Following up the official Halloween presentation of Rosemary’s Baby, Kevin came back at us one week later (putting us back on schedule) with what some consider to be the very first horror film ever – The Cabinet of Dr. Caligari, a silent 1920 German film directed by Robert Wiene.

But since the film was quite short, we had time to show a decent-length short, and as Kevin hadn’t selected any, I chose one with as much connection to somnambulists in cabinets as I could muster – the ESPN 30 For 30 short entitled “An Immortal Man”. I don’t think ESPN videos will embed, so here’s the link. Basically it covers baseball great Ted Williams and the strange decision to have his body cryogenically frozen at his death. THere are a number of upright freezer vats that you see in the short, and I’m pretty sure Teddy Ballgame is somnambulating in one of them. But on to our feature:


Sadly, our print looked about this good

We open with our hero Francis, sitting on a bench with an older man in a bland courtyard. As a woman catatonically walks by, Francis informs the other that she is his fianceé, and begins to tell his fateful story…


Lewis Carroll sits down to write Jabberwocky

Francis and his friend Alan lived in the bizarrely twisted and fractured city of Holstenwall, where they both vied for the affections of a young woman named Jane.

Why yes, I did get my degree at the University of Michigan, why do you ask?

Why yes, I did get my degree at the University of Michigan, why do you ask?

One day an eccentric old man named Dr. Caligari shows up wishing to present his traveling show featuring Cesaré the somnambulist at the town fair. The town clerk gives him a bit of a hard time, but does end up giving him a permit. But you only get one chance to make a first impression, they say, and despite the granted permit, somebody stabs the clerk to death that night.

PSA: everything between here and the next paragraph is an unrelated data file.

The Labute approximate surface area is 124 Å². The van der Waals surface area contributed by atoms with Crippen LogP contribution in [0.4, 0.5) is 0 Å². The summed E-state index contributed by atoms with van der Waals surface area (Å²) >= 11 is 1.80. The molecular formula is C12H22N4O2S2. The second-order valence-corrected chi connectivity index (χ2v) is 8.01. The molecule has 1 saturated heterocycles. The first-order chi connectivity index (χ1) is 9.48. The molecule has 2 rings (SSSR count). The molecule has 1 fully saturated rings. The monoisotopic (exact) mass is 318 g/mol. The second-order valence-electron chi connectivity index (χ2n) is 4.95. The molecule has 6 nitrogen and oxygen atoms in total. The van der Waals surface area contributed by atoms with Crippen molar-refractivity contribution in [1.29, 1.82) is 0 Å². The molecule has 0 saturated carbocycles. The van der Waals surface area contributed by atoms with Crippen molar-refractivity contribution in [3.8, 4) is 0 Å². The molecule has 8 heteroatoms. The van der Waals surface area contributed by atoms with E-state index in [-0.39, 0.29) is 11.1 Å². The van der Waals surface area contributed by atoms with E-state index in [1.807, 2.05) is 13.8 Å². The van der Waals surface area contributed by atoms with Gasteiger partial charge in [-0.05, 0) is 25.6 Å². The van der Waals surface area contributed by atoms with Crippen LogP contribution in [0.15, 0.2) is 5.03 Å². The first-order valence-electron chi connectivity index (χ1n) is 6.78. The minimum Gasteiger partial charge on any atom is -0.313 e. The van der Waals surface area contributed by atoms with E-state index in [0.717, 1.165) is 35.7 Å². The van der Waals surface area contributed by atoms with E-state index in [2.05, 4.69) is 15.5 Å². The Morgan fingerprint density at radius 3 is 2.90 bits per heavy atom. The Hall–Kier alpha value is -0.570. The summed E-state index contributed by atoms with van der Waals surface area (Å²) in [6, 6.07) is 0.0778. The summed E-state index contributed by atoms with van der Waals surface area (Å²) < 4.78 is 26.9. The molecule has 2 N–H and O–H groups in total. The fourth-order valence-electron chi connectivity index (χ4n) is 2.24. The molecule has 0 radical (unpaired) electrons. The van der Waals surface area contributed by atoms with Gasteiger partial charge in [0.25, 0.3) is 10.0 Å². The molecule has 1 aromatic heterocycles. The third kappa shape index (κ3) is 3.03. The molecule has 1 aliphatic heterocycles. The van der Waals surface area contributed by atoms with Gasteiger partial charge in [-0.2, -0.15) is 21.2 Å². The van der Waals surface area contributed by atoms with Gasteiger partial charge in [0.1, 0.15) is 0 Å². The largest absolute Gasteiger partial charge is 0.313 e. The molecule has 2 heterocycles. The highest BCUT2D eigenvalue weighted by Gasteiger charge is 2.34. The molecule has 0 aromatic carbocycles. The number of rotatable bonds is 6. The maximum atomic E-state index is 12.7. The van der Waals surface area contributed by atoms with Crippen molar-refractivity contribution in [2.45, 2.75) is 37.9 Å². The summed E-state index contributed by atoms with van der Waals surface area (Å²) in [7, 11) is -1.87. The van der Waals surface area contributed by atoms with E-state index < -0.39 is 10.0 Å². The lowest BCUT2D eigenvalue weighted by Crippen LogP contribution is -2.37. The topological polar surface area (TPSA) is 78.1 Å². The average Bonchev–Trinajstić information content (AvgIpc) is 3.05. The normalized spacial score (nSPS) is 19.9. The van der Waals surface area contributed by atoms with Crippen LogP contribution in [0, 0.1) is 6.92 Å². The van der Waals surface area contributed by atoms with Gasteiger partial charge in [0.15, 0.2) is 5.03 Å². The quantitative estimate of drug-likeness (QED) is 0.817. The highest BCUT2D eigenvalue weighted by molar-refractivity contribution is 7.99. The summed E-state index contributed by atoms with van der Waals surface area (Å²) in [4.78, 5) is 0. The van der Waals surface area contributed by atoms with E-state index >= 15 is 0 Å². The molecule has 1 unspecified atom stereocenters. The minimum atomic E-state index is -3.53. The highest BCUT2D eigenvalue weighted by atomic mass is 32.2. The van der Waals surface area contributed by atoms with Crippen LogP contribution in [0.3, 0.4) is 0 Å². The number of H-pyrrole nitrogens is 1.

That's a rather personal question, isn't it?

That’s a rather personal question, isn’t it?

The next day Alan and Francis go to the show, and Alan asks exactly the one question you don’t ask of an allegedly psychic alleged somnambulist. The answer – “until dawn”. And, sure enough, somebody who certainly seems to resemble Cesaré stabs Alan to death in the middle of the night.


It wasn’t me, I mean…Zzzzzzzzz Zzzzzzzzz!

Francis immediately suspects Caligari or Cesaré. The police question Caligari but would seem to have a tough time pinning two murders on a man who has been asleep for the last 25 years. Besides, shortly thereafter an unconnected individual is arrested in the attempt of murdering an old woman. He claims to be simply a copycat murderer – fortunately the police had held back the information that the killer was littering the crime scene with tabs of Unisom, so it was pretty clear that he was, indeed, a copycat.


The white roof is for loading and unloading only

The next victim is intended to be Jane, but instead of killing her Cesaré abducts her. At the same time, Francis, who has been monitoring Cesaré’s cabinet believes it could not have been him – until the cabinet turns out to be occupied by a life-size doll. The Police eventually track him down, with Cesaré falling down dead (it’s a rough job to tote a girl at top speed for 26.2 miles) but Caligari escaping in the confusion.